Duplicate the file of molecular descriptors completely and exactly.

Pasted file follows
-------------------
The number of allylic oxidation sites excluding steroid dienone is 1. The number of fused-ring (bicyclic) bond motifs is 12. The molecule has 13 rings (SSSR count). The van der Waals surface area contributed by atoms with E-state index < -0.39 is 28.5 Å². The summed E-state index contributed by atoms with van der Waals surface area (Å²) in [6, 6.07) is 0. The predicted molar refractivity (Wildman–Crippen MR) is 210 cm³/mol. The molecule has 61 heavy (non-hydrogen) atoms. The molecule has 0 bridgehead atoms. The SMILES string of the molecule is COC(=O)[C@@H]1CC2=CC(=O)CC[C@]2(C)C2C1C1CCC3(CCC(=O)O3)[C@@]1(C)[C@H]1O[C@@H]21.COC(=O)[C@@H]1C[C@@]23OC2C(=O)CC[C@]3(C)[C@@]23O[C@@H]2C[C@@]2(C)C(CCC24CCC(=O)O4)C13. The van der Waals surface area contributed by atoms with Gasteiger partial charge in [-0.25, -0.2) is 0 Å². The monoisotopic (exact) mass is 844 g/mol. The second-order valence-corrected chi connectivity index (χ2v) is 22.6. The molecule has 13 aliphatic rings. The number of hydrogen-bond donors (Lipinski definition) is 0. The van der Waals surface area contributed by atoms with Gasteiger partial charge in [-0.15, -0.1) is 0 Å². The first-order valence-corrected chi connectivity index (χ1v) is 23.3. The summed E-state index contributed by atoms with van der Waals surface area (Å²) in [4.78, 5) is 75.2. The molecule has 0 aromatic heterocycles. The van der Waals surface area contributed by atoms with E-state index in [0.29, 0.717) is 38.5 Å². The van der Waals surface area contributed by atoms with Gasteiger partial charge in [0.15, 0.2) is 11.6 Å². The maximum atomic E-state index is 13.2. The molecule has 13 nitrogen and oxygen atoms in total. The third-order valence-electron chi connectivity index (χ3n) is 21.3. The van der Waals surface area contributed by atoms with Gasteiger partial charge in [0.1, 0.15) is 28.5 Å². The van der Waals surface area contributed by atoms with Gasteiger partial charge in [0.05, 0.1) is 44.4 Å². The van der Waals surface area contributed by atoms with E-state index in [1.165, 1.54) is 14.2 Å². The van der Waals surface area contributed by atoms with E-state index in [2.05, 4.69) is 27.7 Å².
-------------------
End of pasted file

The number of allylic oxidation sites excluding steroid dienone is 1. The number of fused-ring (bicyclic) bond motifs is 12. The molecule has 13 rings (SSSR count). The van der Waals surface area contributed by atoms with E-state index < -0.39 is 28.5 Å². The summed E-state index contributed by atoms with van der Waals surface area (Å²) in [6, 6.07) is 0. The predicted molar refractivity (Wildman–Crippen MR) is 210 cm³/mol. The molecule has 61 heavy (non-hydrogen) atoms. The molecule has 0 bridgehead atoms. The SMILES string of the molecule is COC(=O)[C@@H]1CC2=CC(=O)CC[C@]2(C)C2C1C1CCC3(CCC(=O)O3)[C@@]1(C)[C@H]1O[C@@H]21.COC(=O)[C@@H]1C[C@@]23OC2C(=O)CC[C@]3(C)[C@@]23O[C@@H]2C[C@@]2(C)C(CCC24CCC(=O)O4)C13. The van der Waals surface area contributed by atoms with Gasteiger partial charge in [-0.25, -0.2) is 0 Å². The monoisotopic (exact) mass is 844 g/mol. The second-order valence-corrected chi connectivity index (χ2v) is 22.6. The molecule has 13 aliphatic rings. The number of hydrogen-bond donors (Lipinski definition) is 0. The van der Waals surface area contributed by atoms with Gasteiger partial charge in [-0.15, -0.1) is 0 Å². The first-order valence-corrected chi connectivity index (χ1v) is 23.3. The summed E-state index contributed by atoms with van der Waals surface area (Å²) in [4.78, 5) is 75.2. The molecule has 0 aromatic heterocycles. The van der Waals surface area contributed by atoms with E-state index in [0.29, 0.717) is 38.5 Å². The van der Waals surface area contributed by atoms with Gasteiger partial charge in [0.15, 0.2) is 11.6 Å². The maximum atomic E-state index is 13.2. The molecule has 13 nitrogen and oxygen atoms in total. The third-order valence-electron chi connectivity index (χ3n) is 21.3. The van der Waals surface area contributed by atoms with Gasteiger partial charge in [0.1, 0.15) is 28.5 Å². The van der Waals surface area contributed by atoms with Gasteiger partial charge in [0.05, 0.1) is 44.4 Å². The van der Waals surface area contributed by atoms with E-state index in [1.165, 1.54) is 14.2 Å². The van der Waals surface area contributed by atoms with E-state index in [2.05, 4.69) is 27.7 Å².